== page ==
Using a mobile phone while driving
About Using a Mobile Phone Whilst Driving Offences
It is an offence to use a mobile phone while driving. You also commit an offence if you cause or permit someone to drive a motor vehicle on a road whilst using a hand-held mobile telephone or specified device.
If you are supervising a provisional licence-holder you commit an offence if you use a phone while driving.
The police may charge drivers with not being in a position to be in proper control of a vehicle. We can help with this offence too.
Using a Mobile Phone While Driving Summary
Driving a motor vehicle on a road whilst using a hand-held mobile telephone or a hand-held device. The phone or device will be handheld if it is actually held at some point during the course of using it.
£2,500 in passenger or goods carrying vehicles. £1,000 in other vehicles.
Court Magistrates only (unless an appeal)
The Law on Using Mobile Phones While Driving
The law is contained in Section 41D of the Road Traffic Act 1988 and Regulation 110 of the Road Vehicles Construction and Use Regulations 1986. The Road Safety Act 2006, which came into force on 27 February 2007, created a specific offence in relation to the use of mobile phones and handheld devices.
At that time, mobile phones could perform only a handful of the functions now possible. As such, the legislation was drafted to include the following interactive communication functions:
- sending or receiving oral or written messages;
- sending or receiving faxes;
- sending or receiving still or moving images; and
- providing access to the Internet.
The court must be sure that one of the above applies to convict a person of an offence committed before 25 March 2022.
Offences Before 25 March 2022
For an offence to be committed, a mobile device must be used to perform an interactive communication function by transmitting and/or receiving data, to constitute an offence. For example, making or receiving a call, sending or reading a text message or accessing the internet.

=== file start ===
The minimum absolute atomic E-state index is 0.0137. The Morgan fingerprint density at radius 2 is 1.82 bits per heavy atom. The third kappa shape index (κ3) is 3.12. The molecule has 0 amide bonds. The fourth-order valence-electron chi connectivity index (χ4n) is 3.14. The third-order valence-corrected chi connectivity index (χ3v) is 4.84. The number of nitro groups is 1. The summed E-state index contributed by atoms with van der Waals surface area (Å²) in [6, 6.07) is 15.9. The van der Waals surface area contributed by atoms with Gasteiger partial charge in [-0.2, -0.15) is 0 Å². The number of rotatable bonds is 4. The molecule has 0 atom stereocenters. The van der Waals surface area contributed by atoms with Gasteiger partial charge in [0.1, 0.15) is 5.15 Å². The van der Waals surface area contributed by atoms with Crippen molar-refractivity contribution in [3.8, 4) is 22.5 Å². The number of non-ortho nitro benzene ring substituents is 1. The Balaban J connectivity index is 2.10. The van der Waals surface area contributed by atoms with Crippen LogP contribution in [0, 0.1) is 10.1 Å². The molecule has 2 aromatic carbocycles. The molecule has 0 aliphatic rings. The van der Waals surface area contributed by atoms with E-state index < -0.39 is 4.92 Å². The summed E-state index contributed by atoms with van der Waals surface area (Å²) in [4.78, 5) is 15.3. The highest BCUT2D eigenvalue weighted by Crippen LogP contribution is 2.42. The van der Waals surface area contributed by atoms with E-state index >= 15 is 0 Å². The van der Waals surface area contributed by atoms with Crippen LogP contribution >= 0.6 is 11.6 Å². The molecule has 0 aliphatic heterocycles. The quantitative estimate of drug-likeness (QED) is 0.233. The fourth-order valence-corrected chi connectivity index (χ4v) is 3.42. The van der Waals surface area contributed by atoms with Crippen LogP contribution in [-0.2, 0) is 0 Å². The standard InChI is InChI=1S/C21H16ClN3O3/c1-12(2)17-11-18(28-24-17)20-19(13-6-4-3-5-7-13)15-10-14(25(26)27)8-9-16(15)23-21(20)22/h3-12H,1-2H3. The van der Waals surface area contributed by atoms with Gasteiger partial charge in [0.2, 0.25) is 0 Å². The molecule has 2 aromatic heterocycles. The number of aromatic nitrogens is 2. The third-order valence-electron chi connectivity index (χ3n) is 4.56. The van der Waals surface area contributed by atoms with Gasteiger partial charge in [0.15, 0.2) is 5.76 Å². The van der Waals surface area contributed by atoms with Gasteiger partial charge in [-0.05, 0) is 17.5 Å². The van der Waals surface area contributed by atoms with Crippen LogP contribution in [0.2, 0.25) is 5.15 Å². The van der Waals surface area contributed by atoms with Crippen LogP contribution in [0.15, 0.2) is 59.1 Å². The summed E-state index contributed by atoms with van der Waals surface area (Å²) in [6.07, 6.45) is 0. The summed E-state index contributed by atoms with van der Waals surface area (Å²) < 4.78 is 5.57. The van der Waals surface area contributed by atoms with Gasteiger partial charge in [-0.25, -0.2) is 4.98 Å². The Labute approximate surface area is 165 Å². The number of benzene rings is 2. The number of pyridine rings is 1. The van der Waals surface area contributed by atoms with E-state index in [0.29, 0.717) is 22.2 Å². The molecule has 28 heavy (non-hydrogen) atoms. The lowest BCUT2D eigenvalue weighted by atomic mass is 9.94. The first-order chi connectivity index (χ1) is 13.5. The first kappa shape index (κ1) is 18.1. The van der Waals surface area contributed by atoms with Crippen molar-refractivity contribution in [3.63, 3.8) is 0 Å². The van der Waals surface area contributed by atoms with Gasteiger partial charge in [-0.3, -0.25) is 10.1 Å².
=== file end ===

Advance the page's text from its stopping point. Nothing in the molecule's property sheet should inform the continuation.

The law was unclear about what constitutes interactive communication but was clarified in the case of DPP v Barreto 2019. This case made clear that ‘interactive communication’ required the phone or hand-held device to be used to communicate data externally. This is different from interacting with the internal workings of the phone, for example by selecting music or taking a photograph.
Offences On or After 25 March 2022
The law changed on 25/03/22 which amended the definition of ‘using’ a mobile phone.
For offences committed on or after this date, you can be convicted if you are:
- illuminating the screen,
- checking the time,
- checking notifications,
- unlocking the device,
- making, receiving, or rejecting a telephone or internet based call,
- sending, receiving or uploading oral or written content,
- sending, receiving or uploading a photo or video,
- using the camera, video, or making a sound recording,
- drafting any text,
- accessing any stored data such as documents, books, audio files, photos, videos, films, playlists, notes or messages,
- accessing an application or accessing the internet.
It will not include making contactless payments provided your vehicle is stationary.
Other Points to Note
It is for the prosecution to prove that you were ‘using’ the mobile phone or handheld device.
Many driving offences can be committed on a road or public place. However, this offence can only be committed on a road.
Where use cannot be proven, the police may prosecute a driver for a different offence. This will depend on the circumstances, but alternative offences include driving whilst not being in proper control of the vehicle, careless driving and dangerous driving.
For more information, please see our FAQs on using a mobile phone while driving, below.
If you would like to know more please contact us today.
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Using a Mobile Whilst Driving Offence FAQs
Can I go on a driver awareness course for using a mobile phone?
Will I be sent a Notice of Intended Prosecution (NIP) for using a mobile phone while driving?
However, the police will often send one together with a s.172 request for driver details. Failure to give those details could mean you are guilty of failing to provide driver details, which is a different offence with similar penalties.